Three lessons I learned from running a poor community group


35 years ago, I found myself the Executive Director of a local youth program. Great sounding title, right? What I learned was that there was a budget of $38,000 per year—including my salary! What I also learned was that there were a myriad of issues which needed to be addressed. What did I do?

Three rules guided my (and later on my staff’s) actions:

·       Set high expectations—a culture of can do, not can’t do

·       Learn how to do more with less and teach others how to do the same

·       Don’t wait for perfection-get moving!

Now, would I have given you these three points if you had asked me 35 years ago? No. It is by looking back and reflecting that these three guidelines became evident—just a quick commercial for the gentle art of reflection!

There is a great activity I use in leadership development training that makes this point. The group is divided into small groups of 5 or 7. All the groups are given the same list of tasks. Each group is also given a packet of resources. The packets vary in the supplies that are provided. Some packets contain an excess of supplies—well funded groups. Some packets contain just enough supplies—adequately funded. Finally, some packets contain not enough supplies—poorly funded organizations.

Almost without fail, in general, the well-funded groups complete the task quickly, but squander resources. The adequately funded groups produce adequate results, while the poorly funded groups almost always produce innovative results using their limited resources in unique ways. They followed these three rules:

Set High expectations—think as if you have the resources and work from there

Start by sharing these guidelines with your team:

·       We have a task and we are going to accomplish it. Our job is to figure out how

·       We are going to plan as if we have all the resources—and the best resource is ourselves

·       All ideas should be welcomed and encouraged by the group

·       No is not an option-tie the project into your mission, into the moral purpose of your group

This begins the development of a “Can Do” culture, as opposed to one where ideas are presented and people immediately start saying why it can’t be done or won’t work.

If you your team starts to go down the road of saying something can’t be done bring them back to the four guidelines above. Keep encouraging them to brainstorm and generate ideas.  Let them know all ideas are welcome. I always ask people to applaud when people make a suggestion. Let them know they and their ideas are recognized, valued and celebrated.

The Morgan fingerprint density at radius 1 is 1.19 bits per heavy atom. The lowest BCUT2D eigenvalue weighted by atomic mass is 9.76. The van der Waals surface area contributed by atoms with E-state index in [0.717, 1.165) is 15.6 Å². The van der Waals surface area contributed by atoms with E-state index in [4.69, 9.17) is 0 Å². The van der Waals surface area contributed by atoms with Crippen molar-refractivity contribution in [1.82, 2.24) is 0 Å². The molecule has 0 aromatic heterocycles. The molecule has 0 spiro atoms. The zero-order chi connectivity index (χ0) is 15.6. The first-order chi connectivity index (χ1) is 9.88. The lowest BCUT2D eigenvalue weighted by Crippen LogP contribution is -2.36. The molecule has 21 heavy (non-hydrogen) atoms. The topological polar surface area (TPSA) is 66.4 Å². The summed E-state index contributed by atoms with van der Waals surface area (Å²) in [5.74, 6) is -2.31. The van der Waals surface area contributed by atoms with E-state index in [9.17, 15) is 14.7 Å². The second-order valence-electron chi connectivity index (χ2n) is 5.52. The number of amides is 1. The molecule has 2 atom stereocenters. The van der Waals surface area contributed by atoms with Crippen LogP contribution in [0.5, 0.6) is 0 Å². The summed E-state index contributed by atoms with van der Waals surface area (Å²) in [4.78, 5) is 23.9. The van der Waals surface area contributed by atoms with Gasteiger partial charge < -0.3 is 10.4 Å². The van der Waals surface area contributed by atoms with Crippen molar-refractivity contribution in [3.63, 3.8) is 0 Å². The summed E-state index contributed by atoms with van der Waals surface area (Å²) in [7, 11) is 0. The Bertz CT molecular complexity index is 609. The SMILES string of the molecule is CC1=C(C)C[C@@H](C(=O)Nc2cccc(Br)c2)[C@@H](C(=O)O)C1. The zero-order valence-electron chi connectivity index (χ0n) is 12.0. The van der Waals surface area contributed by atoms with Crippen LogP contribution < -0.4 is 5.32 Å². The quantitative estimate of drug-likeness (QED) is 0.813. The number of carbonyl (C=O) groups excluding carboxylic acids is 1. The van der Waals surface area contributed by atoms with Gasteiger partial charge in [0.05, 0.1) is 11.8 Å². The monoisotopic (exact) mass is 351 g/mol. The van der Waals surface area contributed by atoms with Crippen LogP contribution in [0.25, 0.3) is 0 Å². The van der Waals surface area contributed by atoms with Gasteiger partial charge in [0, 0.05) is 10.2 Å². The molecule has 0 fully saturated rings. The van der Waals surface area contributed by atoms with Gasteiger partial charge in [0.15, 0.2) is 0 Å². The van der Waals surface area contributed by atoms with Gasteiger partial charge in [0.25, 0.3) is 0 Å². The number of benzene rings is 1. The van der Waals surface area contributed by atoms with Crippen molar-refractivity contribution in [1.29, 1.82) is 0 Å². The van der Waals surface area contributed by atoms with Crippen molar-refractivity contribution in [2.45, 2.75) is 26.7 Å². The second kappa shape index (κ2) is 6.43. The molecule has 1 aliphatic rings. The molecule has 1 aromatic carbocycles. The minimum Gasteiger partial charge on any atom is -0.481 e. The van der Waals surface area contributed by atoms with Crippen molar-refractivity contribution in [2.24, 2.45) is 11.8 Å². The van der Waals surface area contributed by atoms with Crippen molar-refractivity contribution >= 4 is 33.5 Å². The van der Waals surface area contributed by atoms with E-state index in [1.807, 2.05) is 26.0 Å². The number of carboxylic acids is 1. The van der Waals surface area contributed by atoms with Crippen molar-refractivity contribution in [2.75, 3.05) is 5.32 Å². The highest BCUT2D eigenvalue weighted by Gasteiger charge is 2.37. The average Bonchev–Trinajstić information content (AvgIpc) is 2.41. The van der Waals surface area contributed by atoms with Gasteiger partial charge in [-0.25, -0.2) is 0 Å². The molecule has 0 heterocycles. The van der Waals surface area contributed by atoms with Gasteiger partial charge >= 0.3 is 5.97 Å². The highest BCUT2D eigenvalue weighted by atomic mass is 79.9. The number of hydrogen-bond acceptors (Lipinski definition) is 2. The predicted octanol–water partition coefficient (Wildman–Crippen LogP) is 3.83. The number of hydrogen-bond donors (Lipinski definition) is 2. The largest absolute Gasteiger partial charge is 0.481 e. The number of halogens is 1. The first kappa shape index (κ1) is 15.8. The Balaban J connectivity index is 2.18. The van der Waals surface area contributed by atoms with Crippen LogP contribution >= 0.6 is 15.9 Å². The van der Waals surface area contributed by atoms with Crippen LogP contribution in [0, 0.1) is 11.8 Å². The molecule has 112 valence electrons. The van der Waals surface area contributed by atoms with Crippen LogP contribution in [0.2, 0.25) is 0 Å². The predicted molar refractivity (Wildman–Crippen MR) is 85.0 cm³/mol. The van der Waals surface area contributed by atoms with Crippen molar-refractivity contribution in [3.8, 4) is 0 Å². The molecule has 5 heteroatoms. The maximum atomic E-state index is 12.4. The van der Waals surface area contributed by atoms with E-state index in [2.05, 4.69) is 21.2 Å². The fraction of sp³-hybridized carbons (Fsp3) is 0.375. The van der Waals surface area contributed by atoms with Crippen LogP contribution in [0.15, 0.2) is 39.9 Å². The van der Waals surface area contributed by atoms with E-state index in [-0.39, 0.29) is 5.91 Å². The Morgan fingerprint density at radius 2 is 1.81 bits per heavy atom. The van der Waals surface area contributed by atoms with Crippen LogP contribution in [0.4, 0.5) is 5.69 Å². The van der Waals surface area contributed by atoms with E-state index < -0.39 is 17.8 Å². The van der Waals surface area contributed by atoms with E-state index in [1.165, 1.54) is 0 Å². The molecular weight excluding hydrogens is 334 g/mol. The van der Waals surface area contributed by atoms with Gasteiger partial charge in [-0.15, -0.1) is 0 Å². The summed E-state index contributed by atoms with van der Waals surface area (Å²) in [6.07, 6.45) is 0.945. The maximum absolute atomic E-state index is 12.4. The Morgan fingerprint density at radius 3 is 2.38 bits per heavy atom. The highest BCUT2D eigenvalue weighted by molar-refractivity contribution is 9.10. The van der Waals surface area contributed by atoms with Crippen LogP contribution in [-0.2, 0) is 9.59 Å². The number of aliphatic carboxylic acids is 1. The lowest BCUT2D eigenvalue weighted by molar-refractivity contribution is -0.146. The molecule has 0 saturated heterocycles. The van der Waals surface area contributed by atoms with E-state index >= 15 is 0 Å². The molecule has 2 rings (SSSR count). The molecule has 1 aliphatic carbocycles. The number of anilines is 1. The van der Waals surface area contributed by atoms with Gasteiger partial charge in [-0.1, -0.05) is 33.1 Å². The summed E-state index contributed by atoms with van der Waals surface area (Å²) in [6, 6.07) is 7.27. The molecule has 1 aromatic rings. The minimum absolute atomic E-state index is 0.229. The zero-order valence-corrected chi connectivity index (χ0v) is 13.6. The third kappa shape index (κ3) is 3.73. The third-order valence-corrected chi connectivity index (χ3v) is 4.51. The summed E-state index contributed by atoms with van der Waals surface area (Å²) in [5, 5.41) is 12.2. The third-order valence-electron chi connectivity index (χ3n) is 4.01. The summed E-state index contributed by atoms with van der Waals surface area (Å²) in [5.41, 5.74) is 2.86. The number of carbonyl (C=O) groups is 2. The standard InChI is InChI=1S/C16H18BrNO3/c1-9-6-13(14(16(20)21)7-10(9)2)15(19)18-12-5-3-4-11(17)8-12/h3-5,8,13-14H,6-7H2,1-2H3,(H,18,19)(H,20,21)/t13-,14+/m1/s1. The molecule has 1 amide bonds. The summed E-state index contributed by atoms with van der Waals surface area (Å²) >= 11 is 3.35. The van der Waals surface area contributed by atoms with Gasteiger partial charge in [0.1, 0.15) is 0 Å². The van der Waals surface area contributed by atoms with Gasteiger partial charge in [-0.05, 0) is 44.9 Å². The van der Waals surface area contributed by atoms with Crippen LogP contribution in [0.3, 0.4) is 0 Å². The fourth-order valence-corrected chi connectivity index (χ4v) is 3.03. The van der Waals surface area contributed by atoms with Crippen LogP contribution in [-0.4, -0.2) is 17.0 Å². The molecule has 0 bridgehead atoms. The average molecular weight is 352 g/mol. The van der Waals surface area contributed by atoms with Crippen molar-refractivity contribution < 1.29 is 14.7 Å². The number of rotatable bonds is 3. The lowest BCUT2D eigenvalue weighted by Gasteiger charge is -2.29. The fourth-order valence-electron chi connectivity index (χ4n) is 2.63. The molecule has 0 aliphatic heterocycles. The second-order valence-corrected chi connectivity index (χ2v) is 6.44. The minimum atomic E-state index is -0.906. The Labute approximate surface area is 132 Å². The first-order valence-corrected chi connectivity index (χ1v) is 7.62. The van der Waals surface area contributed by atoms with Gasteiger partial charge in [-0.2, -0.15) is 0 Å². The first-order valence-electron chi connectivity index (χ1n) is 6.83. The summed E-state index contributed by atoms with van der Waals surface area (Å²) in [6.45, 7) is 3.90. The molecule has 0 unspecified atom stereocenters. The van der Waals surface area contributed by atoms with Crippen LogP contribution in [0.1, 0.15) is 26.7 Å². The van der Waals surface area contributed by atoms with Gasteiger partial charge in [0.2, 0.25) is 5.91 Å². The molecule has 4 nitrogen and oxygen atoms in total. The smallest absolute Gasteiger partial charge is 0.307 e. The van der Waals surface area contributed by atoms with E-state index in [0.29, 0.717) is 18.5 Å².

Teach how to do more with less—Necessity is the mother of invention. 

Just like in the activity described above, when you have an abundance of resources, you are not challenged. It is great to have an excess of what we need, but at the same time excess doesn’t promote creativity, in fact it may more accurately nudge toward complacency. We have become accustomed to requesting more resources, and then blaming the lack of resources for our lack of success. Here is a question. If you were given limited or even insufficient resources to accomplish a project, and told if you did achieve the goals set you would get a $10,000 bonus, would you find a way to accomplish the tasks? Most of us would say, “Yes.” So, then it becomes a question of motivation, doesn’t it?

As part of the process, guide your group through an inventory of the resources available. Challenge them to look beyond the usual resource, money. Consider people in your organization, people in their network, people from the community, existing services in your community, etc. Create a chart on a whiteboard or a flip chart that provides a visual for your team lining up identified resources and tasks.

Go slow to go fast, but move

Your plan doesn’t have to be perfect, but you need a plan and you do need to start the work. This doesn’t mean you don’t do your due diligence and produce the best plan you can. It does mean that if you wait for it to be perfect, you will never have a plan. Sometimes we put off implementing, waiting for everything to be perfect, because we fear failure. Fear paralyzes. The time we spend fearing failure is time we are not spending actually doing something.

The secret is to prepare and plan as best you can with the resources available—put the time and work in upfront and then implement—start, but don’t be reckless. Have a goal in mind, while at the same time taking it step by step.  Implement your plan in stages taking time to collect data, evaluate how the plan is going and adjust as needed making sure to celebrate the successes along the way.


Most of us believe that more resources equals better performance—and in some cases that may be true. However resources alone don’t make for success. They must be coupled with a culture of learning and risk taking. How resources are used is just as important as what the resources are. In the hands of innovators and thinkers even limited resources can result in success.

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